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hi CB,

So how much similarity is there expected to be within the -done class and the -pine class?  I'm assuming that there has to be some level of chemical similarity for the generics to sound so similar.  But I hadn't really heard it mentioned before.  I'm just curious because my new one is a -done (iloperidone - fanapt), and I had good results with risperdal (risperidone) before I got EPS but an absolutely god awful time with latuda (lurasidone).  So I'm not sure if it's hit or miss or what exactly.

my prior pdoc also wanted to try me on fanapt (we didn't at the time because I landed in the hospital first and then he wanted to stick with what they'd tried).

I think the new one might be beneficial if some sleep-related issues get sorted out.  But I was just curious about things like side effect profile/how they work etc.  I'm not good at understanding receptors and such things.

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I have done well on all the "pine" AP's I've tried (Seroquel, clozaril, Zyprexa) unfortunately I gain too much weight on them. 

The "done" class have all given me EPS or Akathisia but little weight gain if any. 

I really like vraylar so far, I don't know if it is in the same class as the other ones.  I am hoping I can stay on it for the long term.  It's both energizing and calming at the same time.  I've  never experienced that before with an AP. 

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@browri will likely be able to explain this better than I will.

The "-pines" tend to be lower potency antipsychotics (lower Daffinity antagonism), have more potent antihistamine, more potent anticholinergic, and have more potent antiadrenergic properties. What this means is higher doses needed for efficacy (with the exception of olanzapine and asenapine [Saphris]); lower propensity for EPS like akathisia; greater propensity for sedation and weight gain; greater propensity for dry mouth, constipation, and blurry vision; and greater propensity for orthostatic hypotension. They generally have high affinity for the 5-HT2A receptor in comparison to the D2 receptor.

The "-dones" tend to be the opposite, with higher potency antipsychotics (higher D2 affinity antagonism); less potent antihistamine if any affinity at all for the H1 receptors; less potent anticholinergic if any affinity at all for the muscarinic acetylcholine receptors; and have less potent antiadrenergic properties. As such, this translates to an opposite side effect profile: lower dosages needed for efficacy; greater propensity for EPS like akathisia; lower propensity for sedation and weight gain; lower propensity for dry mouth, constipation, and blurry vision; and lower propensity for orthostatic hypotension. The "-done" ziprasidone (Geodon) even has SNRI-like properties to it. They generally have high affinity for the 5-HT2A receptor in comparison to the D2 receptor.

The "rips," which include aripiprazole (Abilify), brexpiprazole (Rexulti), and cariprazine (Vraylar), are a class to themselves. I don't exactly know how to classify them except that they are all dopamine partial agonists. Abilify and Rexulti are preferentially D2 partial agonists, whereas Vraylar is preferentially a D3 partial agonist. They have very high affinity for these receptors, and generally actually have higher affinity for them than the 5-HT2A receptors, making them very "atypical" for atypical antipsychotics. They are purported to cause less EPS like akathisia, but we all know that is not the case for most people with Abilify and Vraylar... They are purported to cause less weight gain, but that is a YMMV thing... People may lose weight, maintain weight, or gain tons of weight on these meds. Some are stimulated, some are sedated, and for some these meds are neutral. Generally, they don't have much antiadrenergic effects, save for Rexulti. No anticholinergic effects to speak of, nor much antihistaminergic effects.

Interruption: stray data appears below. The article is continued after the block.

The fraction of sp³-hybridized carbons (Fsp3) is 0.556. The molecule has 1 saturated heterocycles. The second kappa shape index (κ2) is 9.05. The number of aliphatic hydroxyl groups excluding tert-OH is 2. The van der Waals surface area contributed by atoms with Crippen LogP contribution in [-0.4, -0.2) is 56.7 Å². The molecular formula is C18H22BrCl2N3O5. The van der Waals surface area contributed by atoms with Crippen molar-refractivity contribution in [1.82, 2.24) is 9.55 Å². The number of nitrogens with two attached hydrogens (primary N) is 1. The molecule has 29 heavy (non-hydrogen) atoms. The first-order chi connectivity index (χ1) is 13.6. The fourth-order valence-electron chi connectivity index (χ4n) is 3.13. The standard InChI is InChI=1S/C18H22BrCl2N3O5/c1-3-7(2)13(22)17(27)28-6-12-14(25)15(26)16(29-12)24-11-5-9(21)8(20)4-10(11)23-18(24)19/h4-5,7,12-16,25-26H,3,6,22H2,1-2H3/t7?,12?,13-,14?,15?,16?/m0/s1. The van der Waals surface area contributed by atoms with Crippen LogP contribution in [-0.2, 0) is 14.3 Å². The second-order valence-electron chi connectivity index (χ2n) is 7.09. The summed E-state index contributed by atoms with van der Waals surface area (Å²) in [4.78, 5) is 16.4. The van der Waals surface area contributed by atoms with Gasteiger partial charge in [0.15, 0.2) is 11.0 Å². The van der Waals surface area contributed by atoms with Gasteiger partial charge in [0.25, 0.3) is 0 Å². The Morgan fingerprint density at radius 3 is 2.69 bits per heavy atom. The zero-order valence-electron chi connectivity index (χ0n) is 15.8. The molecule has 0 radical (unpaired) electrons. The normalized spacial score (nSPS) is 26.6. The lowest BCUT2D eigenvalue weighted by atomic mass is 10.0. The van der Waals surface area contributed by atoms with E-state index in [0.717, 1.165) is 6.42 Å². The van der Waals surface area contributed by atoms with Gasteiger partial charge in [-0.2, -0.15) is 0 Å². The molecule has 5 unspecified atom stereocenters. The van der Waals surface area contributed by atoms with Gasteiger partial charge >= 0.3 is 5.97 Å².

EDIT: The "two pips and a rip..." Thanks @browri!

@browri, please help me out here! lol.

Edited by mikl_pls
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It's even simpler that that.

"-pines" -- most other activities are stronger than their activity at D2 receptors (serotonin, histamine, muscarinic acetylcholine, etc.) and the highest serotonin:dopamine activity ratio of all the atypicals.

"-dones" -- fewer activities (relative to the pines) at other receptors that are stronger than D2 but still stronger serotonergic activity than dopamine overall. The only exception to that in this class is Latuda (lurasidone). Arguably, ziprasidone and lurasidone can be broken down into their own "class" separate from risperidone, paliperidone, or iloperidone.

"two pips and a rip" (aripiprazole, brexpiprazole, and cariprazine) have affinity for D2 receptors that exceeds their activity at almost all other receptors. So brexpiprazole for example, the only receptor where it has an even stronger affinity than D2 (0.3nM) is 5HT1A (0.12nM). Few if any other receptor activities while have an affinity that exceeds that of D2

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On 10/22/2018 at 8:27 PM, dancesintherain said:

hi CB,

So how much similarity is there expected to be within the -done class and the -pine class?  I'm assuming that there has to be some level of chemical similarity for the generics to sound so similar.  But I hadn't really heard it mentioned before.  I'm just curious because my new one is a -done (iloperidone - fanapt), and I had good results with risperdal (risperidone) before I got EPS but an absolutely god awful time with latuda (lurasidone).  So I'm not sure if it's hit or miss or what exactly.

my prior pdoc also wanted to try me on fanapt (we didn't at the time because I landed in the hospital first and then he wanted to stick with what they'd tried).